NASSAU (Reuters) – Former prime minister Perry Christie is set to rule the Bahamas again after incumbent Hubert Ingraham conceded last night that the ruling Free National Movement (FNM) party had been defeated in the island’s national election and handed victory to the Progressive Liberal Party (PLP).
“The Progressive Liberal Party has won the election,” Ingraham told supporters at his party’s headquarters.
“I do not propose to lead the party in opposition,” added Ingraham, who had been hoping to win a fourth term in office in the former British colony. “I shall resign as leader of the party,” he said.
Political analysts had predicted a close race between the country’s two longtime leading parties, the FNM and the PLP in a vote focused on the economy, crime and oil in the sparsely populated island chain dependent on tourism and offshore banking.
Christie, a former prime minister who served from 2002 to 2007, was ousted amid several scandals, including claims immigration officials expedited a residency permit for the late Playboy Playmate Anna Nicole Smith.
The incident proved to be a political embarrassment for the PLP and led to the resignation of the immigration minister at the time.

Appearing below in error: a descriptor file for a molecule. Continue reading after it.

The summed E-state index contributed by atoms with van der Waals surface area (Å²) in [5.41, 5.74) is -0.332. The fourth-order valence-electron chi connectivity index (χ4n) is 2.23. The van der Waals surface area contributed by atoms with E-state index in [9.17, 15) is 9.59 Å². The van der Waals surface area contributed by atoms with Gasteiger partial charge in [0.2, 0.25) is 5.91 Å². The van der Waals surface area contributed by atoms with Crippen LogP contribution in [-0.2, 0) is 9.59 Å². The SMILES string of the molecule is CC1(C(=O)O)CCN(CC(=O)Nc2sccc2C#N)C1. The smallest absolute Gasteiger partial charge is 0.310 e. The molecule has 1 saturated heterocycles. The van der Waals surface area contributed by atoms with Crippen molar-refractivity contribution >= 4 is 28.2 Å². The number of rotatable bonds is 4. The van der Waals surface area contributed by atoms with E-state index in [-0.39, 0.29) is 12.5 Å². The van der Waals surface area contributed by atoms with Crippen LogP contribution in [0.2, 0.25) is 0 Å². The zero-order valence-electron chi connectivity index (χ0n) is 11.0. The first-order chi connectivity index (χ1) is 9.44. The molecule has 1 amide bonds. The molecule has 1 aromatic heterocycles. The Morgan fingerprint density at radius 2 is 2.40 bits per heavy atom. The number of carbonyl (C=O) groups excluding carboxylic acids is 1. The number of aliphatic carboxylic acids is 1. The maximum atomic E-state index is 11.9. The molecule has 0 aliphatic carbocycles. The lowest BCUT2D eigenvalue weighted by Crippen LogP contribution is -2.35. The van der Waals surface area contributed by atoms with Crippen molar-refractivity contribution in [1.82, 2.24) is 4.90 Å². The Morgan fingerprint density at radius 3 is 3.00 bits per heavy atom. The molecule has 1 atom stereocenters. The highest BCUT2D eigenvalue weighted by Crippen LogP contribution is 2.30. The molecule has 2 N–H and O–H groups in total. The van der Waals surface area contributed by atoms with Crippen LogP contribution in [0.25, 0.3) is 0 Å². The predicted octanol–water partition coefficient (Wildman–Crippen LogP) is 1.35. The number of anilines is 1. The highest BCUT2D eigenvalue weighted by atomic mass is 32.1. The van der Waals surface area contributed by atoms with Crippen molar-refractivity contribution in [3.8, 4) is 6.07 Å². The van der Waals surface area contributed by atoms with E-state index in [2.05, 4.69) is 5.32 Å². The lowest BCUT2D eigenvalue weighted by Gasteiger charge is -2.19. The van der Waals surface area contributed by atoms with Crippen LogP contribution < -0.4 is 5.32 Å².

Ingraham had pinned his hopes on overcoming opposition criticism that his party had not done enough to stimulate the Bahamian economy, which has seen a sluggish recovery from the global financial crisis.
A scattered archipelago of 700 islands stretching from just off eastern Florida to near Cuba, the Bahamas is one of the most prosperous countries in the Atlantic-Caribbean region. It is home to about 350,000 people.
Voters in the former British colony yesterday chose 41 representatives to serve in the House of Assembly, the lower house of Parliament.
The new House members nominate 16 senators.
The International Monetary Fund predicts the Bahamian economy will grow 2.5 per cent this year after expanding about 2 per cent in 2011 while unemployment stands at 14.7 per cent.
The campaign also was marked by posturing from the two major parties over offshore oil exploration, which analysts expect to continue.
Analysts say there could be 1 billion barrels of oil reserves in Bahamian waters, offering an opportunity for economic growth.